Tip of the Day – Use Reusable Produce Bags

Posted on July 29, 2008 by Allie

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Brenda writes:

 

Hi Allie–

I recently moved to another state and discovered they have Wegman’s here, which I am overjoyed about!  When I went today, I brought along my reusable grocery bags BUT soon realized that this Wegman’s likes for the customer to weigh their own produce and stick a price label on it…many items required me to put them in a plastic produce bag in order to get the price sticker on there.  I thought it was such a waste of plastic (not to mention the materials for the extra large price sticker that gets printed).  Do you have any suggestions on what I can use to hold my produce in at the grocery store?  I need something that I can easily attach and remove a price sticker.

Thanks!

Brenda

 

Here’s what I suggest.

When possible, avoid using a bag completely.  With items like a bunch of bananas or carrots, a single avocado or grapefruit, or a watermelon, you can stick the label right on the produce.

For items that require bagging, check out Organic Needle’s reusable produce bags.

From the product description:

These reusable produce bags are made of natural 100% organic cotton mesh. The mesh allows ethylene gas to escape, meaning you can leave the fruits and veggies right in the bag in your fridge. The bags can also be moistened to keep hydrophilic veggies happy. These bags can also be used for bulk bin items such as grains, beans, and pastas. The cording is also made from 100% organic cotton.

The bags should also allow for a label to be stuck on lightly and removed several times over.

(And while we’re talking about Organic Needle, I was lucky enough to be a tester for her new organic cotton tea bags.  Check out the reviews here.)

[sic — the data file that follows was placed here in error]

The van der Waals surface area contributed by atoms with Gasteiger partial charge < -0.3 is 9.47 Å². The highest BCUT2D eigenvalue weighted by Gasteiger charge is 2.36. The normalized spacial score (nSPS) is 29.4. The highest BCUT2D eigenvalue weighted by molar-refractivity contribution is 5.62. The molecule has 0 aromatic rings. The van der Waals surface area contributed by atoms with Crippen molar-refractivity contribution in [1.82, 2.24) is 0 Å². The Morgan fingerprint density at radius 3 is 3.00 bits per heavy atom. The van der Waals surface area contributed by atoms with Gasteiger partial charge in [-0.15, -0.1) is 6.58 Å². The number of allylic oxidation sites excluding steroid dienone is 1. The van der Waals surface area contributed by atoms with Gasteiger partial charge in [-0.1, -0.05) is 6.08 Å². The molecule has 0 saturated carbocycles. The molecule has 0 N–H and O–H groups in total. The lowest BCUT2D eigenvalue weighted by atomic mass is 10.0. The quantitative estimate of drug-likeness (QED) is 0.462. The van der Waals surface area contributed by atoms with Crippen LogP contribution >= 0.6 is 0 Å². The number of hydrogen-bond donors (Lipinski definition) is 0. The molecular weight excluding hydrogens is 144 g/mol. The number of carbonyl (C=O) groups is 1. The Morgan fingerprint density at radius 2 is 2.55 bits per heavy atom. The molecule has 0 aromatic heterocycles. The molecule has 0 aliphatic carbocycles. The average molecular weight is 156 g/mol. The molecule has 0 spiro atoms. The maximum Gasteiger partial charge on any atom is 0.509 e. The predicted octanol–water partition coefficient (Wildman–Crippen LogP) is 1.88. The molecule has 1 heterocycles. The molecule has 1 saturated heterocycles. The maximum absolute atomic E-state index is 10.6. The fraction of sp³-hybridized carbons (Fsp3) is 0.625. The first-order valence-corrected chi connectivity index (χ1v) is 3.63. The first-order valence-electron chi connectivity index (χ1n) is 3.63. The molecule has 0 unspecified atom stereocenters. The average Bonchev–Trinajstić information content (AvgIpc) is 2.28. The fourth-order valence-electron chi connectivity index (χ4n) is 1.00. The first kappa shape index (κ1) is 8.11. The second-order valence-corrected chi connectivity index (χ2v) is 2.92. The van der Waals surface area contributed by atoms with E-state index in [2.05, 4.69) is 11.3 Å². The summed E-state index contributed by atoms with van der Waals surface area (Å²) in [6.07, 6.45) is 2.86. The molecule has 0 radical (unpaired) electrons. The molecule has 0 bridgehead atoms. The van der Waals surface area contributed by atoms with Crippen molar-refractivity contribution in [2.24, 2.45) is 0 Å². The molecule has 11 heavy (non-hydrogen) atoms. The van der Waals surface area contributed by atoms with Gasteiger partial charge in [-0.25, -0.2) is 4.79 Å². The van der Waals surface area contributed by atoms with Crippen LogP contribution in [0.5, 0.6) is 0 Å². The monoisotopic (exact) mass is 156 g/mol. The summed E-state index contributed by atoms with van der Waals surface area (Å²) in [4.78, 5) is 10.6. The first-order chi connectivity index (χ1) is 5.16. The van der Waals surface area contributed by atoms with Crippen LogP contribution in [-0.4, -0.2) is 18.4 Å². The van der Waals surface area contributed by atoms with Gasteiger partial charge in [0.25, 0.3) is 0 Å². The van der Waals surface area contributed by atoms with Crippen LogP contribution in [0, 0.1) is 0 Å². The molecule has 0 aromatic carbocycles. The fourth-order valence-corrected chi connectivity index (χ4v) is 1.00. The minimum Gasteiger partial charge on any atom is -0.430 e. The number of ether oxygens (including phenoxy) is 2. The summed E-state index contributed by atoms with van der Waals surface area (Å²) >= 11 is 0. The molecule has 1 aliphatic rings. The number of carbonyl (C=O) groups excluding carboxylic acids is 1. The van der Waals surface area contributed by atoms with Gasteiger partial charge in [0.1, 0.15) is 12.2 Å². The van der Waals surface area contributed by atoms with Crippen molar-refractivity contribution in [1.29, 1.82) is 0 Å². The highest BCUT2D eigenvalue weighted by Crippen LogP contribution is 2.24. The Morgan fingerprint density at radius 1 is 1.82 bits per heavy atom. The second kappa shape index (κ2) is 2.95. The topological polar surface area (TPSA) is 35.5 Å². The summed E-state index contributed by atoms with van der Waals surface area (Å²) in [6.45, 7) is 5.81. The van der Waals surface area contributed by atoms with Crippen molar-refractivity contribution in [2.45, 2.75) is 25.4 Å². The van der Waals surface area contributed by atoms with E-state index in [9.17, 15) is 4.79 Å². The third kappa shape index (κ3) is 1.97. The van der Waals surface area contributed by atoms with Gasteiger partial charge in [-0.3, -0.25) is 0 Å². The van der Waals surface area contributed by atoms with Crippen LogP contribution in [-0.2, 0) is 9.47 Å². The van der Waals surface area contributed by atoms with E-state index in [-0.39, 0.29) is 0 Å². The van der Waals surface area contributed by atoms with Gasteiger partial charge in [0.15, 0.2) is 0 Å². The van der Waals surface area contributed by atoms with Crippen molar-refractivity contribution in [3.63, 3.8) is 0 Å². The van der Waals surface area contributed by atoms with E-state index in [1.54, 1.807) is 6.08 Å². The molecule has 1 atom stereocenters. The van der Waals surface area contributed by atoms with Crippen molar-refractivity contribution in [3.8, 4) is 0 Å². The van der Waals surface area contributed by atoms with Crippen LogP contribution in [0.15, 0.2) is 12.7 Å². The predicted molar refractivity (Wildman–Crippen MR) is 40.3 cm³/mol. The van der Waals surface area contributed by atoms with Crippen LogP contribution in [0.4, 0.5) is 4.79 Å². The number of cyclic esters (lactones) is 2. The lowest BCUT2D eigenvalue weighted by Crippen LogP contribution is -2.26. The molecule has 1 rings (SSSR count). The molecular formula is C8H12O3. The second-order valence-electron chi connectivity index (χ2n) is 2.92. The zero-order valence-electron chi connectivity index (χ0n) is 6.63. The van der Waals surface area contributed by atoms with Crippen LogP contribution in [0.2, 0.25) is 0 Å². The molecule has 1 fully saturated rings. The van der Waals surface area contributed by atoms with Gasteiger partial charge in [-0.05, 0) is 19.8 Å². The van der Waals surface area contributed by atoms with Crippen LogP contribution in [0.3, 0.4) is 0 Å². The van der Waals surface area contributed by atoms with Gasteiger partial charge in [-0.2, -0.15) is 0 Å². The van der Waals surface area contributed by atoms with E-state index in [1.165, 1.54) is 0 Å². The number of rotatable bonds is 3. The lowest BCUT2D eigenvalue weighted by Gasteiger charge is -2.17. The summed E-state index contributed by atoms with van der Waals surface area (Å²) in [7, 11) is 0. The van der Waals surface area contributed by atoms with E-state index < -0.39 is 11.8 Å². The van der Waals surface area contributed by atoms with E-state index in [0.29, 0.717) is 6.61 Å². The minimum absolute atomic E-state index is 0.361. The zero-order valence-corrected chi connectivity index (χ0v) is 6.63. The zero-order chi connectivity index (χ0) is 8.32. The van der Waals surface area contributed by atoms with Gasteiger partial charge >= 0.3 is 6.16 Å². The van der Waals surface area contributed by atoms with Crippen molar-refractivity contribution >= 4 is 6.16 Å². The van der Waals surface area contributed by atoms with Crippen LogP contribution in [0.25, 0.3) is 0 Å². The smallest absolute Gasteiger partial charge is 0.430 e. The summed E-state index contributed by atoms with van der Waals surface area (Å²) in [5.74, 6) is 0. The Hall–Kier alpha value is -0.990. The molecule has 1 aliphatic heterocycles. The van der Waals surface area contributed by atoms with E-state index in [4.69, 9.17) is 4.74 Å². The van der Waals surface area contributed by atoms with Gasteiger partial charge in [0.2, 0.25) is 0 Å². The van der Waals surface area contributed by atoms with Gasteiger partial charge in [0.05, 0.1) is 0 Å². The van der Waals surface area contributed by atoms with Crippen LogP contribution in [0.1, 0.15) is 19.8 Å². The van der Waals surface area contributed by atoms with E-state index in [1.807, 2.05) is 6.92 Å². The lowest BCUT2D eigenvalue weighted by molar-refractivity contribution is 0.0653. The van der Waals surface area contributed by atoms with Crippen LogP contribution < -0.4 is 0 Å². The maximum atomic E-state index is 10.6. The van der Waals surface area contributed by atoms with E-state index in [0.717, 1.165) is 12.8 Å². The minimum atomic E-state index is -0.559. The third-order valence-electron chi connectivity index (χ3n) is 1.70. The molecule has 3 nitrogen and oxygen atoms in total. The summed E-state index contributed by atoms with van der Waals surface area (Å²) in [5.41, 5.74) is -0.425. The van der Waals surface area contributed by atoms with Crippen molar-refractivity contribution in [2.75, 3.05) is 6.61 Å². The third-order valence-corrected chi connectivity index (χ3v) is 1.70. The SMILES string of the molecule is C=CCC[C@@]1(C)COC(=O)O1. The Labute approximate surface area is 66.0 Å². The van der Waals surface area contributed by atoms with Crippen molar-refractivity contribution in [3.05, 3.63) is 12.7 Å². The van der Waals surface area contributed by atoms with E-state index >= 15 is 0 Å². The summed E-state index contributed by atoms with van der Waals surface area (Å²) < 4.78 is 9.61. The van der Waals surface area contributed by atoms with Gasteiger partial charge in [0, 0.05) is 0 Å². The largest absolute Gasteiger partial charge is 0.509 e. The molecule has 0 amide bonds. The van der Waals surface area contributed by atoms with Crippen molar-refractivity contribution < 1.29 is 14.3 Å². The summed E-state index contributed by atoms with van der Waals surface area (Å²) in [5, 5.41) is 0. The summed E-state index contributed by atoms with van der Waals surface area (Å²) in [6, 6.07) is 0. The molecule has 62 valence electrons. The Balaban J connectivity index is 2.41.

Another option is to avoid bagging and labeling your produce all together.  The checker will have to weigh it when you check out, and may not be too happy about it, but doing things this way won’t create any additional waste.

You can also check LocalHarvest.org for farmers’ markets and CSA programs that will make it easy to get bag-free produce.

Thanks, Brenda!

If you have a green question for me, drop me an e-mail me at AlliesAnswers at gmail dot com.

 

No Comments +

  1. I love my reusable produce bags! It always annoyed me that I’d bring my own bags grocery shopping but still have to use plastic for any produce I don’t want rolling around in my cart.

    The cotton ones you linked to look handy, but I like my mesh ones, because you can see through them. If you don’t mind my hijacking your post with another suggestion, here they are!

    http://www.coolhats.biz/byobags/BYObags.html

    July 29th, 2008 at 6:51 pm
    Comment by Stefanie
  2. Great timing on your post…I just did a very similar one in light of today’s announcement that Seattle is now going to charge for disposable grocery bags! Thanks Allie!

    July 29th, 2008 at 6:56 pm
    Comment by Jill
  3. I just tie the bag closed (I bring my own plastic ones) with a loose knot, and attach the label to the edge of the bag, so I can remove it easily. Just fold it so no stickiness remains, making sure the UPC code is intact.